Monthly Archives: February 2016

Some Reminders

  • First of all, don’t forget to sign up to our contact list to make sure you stay up to date about important dates and events.
  • Make sure you spread the word.  A number of people have contacted us this week to say they had heard nothing about Article 34 until they saw a yard sign.  There are plenty of people in town who don’t yet know what’s going on.
  • As always, let your representatives know where you stand, and
  • Don’t forget to vote tomorrow.

The Folly of Banning “Assault Weapons”

This brief video does a good job of explaining why arbitrarily labeling a class of firearms as “assault weapons” for the purposes of prohibition does not make sense.

Please note, however, that Article 34 is even stricter than the ban referred to in this video.  It would ban firearms that exhibit even one of the superficial characteristics illustrated below.

Upcoming Town Elections

This is just a reminder that elections will be held one week from today, on Tuesday, March 1.  Many town officials will be on the ballot, so it might be a good time to contact them to find out where they stand on Article 34.

Lawn Signs

We have lawn signs available with the design below.  If you live in a well-trafficked location and would like one, just drop us an email!  I saw one on my morning commute today, I’m happy to say.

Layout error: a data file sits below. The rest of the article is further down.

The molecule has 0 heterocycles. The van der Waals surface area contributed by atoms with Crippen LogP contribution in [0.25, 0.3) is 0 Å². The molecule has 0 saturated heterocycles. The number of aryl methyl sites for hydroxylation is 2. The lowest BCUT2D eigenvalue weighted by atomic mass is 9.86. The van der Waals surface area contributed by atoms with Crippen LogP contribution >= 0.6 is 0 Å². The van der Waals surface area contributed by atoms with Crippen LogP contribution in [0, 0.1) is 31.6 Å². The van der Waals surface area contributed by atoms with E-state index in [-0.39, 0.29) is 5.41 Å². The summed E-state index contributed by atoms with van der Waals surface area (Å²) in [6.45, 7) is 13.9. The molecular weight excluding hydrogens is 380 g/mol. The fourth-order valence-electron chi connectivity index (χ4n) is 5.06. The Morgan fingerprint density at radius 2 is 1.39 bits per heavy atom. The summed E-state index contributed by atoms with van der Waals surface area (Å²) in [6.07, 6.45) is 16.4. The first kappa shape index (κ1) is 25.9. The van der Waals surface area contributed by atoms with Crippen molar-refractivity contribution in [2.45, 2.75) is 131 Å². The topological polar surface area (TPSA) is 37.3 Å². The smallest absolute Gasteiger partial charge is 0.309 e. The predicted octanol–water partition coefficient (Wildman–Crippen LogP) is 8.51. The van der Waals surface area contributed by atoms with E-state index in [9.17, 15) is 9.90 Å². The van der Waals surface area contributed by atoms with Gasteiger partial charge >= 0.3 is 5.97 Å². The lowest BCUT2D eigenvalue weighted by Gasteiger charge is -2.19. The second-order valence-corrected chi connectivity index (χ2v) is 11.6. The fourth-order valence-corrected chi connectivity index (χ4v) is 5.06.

No on 34

 

How Safe is Lexington?

Pretty safe, apparently (emphasis mine.)

Lexington has been a very safe community for a long time, but how does it stack up to the safety of other communities in the country?

The answer? Pretty high. According to 2016 data published by NeighborhoodScout.com, Lexington was ranked as the 16th-safest city/town in the United States.

It’s almost enough to make you wonder why we as a town would choose to kick the proverbial hornets’ nest by trying to pass a sweeping firearm confiscation measure that would make criminals of many of our law-abiding friends and neighbors.

“Seize and Destroy”

The exact language behind Article 34 is finally available.  You can read it here, and I would encourage everyone to do so.  To me, the most striking part of the text is the following (emphasis mine):

Any weapons or magazines deemed illegal… within the Town of Lexington shall be seized and destroyed by the police of the Town of Lexington

This chilling language and the images it evokes should be of grave concern to every American, regardless of where one stands on the issue of gun rights and gun control.

Make no mistake, this is a confiscation measure, and as such goes well beyond the federal “assault weapons” ban of 1994 as well as the as the ban currently in effect throughout the Commonwealth.

Again, we are not talking about employing such severe tactics against gang members or terrorists, but rather the most law-abiding of Massachusetts residents — the licensed gun owners who have successfully passed some of the strictest scrutiny in the United States as well as the discretion of the Chief of Police.  This language should give even Article 34’s supporters cause for concern.

Remember that we are not talking about machine guns here, or automatic weapons, or indeed rapid-fire arms of any kind, nor are we talking about unusually high-powered firearms.  This measure, once again, relies primarily on the presence of certain cosmetic or ergonomic features to define “assault weapons” (a certain kind of grip here, a certain kind of stock there.)